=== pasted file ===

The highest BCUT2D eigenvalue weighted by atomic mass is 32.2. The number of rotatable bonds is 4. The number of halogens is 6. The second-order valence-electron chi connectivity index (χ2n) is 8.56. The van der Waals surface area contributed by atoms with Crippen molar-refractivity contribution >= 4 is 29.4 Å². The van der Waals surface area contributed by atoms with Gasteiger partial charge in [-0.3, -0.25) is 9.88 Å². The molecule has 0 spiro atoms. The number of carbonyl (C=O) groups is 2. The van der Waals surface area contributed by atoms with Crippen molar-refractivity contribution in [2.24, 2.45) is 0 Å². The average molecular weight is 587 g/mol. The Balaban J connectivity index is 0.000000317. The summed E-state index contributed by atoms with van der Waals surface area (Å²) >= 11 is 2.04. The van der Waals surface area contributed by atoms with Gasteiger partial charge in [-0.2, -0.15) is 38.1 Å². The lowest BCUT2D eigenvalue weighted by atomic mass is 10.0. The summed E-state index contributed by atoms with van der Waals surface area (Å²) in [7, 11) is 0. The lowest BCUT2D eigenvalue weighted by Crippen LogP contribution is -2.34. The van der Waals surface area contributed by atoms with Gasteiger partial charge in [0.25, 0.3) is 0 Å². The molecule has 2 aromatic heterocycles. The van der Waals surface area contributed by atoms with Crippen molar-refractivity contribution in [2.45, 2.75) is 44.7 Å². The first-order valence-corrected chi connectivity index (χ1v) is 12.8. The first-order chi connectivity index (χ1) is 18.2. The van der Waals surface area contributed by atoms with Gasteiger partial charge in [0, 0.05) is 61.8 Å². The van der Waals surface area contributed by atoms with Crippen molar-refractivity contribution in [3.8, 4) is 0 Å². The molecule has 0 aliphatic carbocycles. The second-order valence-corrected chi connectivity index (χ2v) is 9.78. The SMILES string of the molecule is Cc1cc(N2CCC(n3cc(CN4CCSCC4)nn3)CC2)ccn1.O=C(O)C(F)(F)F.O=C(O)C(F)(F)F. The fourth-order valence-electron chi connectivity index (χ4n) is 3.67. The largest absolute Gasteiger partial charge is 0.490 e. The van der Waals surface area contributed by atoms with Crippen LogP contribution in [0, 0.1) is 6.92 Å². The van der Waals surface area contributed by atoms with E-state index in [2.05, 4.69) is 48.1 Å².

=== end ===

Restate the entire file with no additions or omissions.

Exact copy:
The highest BCUT2D eigenvalue weighted by atomic mass is 32.2. The number of rotatable bonds is 4. The number of halogens is 6. The second-order valence-electron chi connectivity index (χ2n) is 8.56. The van der Waals surface area contributed by atoms with Crippen molar-refractivity contribution >= 4 is 29.4 Å². The van der Waals surface area contributed by atoms with Gasteiger partial charge in [-0.3, -0.25) is 9.88 Å². The molecule has 0 spiro atoms. The number of carbonyl (C=O) groups is 2. The van der Waals surface area contributed by atoms with Crippen molar-refractivity contribution in [2.24, 2.45) is 0 Å². The average molecular weight is 587 g/mol. The Balaban J connectivity index is 0.000000317. The summed E-state index contributed by atoms with van der Waals surface area (Å²) >= 11 is 2.04. The van der Waals surface area contributed by atoms with Gasteiger partial charge in [-0.2, -0.15) is 38.1 Å². The lowest BCUT2D eigenvalue weighted by atomic mass is 10.0. The summed E-state index contributed by atoms with van der Waals surface area (Å²) in [7, 11) is 0. The lowest BCUT2D eigenvalue weighted by Crippen LogP contribution is -2.34. The van der Waals surface area contributed by atoms with Gasteiger partial charge in [0.25, 0.3) is 0 Å². The molecule has 2 aromatic heterocycles. The van der Waals surface area contributed by atoms with Crippen molar-refractivity contribution in [2.45, 2.75) is 44.7 Å². The first-order valence-corrected chi connectivity index (χ1v) is 12.8. The first-order chi connectivity index (χ1) is 18.2. The van der Waals surface area contributed by atoms with Gasteiger partial charge in [0, 0.05) is 61.8 Å². The van der Waals surface area contributed by atoms with Crippen molar-refractivity contribution in [3.8, 4) is 0 Å². The molecule has 0 aliphatic carbocycles. The second-order valence-corrected chi connectivity index (χ2v) is 9.78. The SMILES string of the molecule is Cc1cc(N2CCC(n3cc(CN4CCSCC4)nn3)CC2)ccn1.O=C(O)C(F)(F)F.O=C(O)C(F)(F)F. The fourth-order valence-electron chi connectivity index (χ4n) is 3.67. The largest absolute Gasteiger partial charge is 0.490 e. The van der Waals surface area contributed by atoms with Crippen LogP contribution in [0, 0.1) is 6.92 Å². The van der Waals surface area contributed by atoms with E-state index in [2.05, 4.69) is 48.1 Å².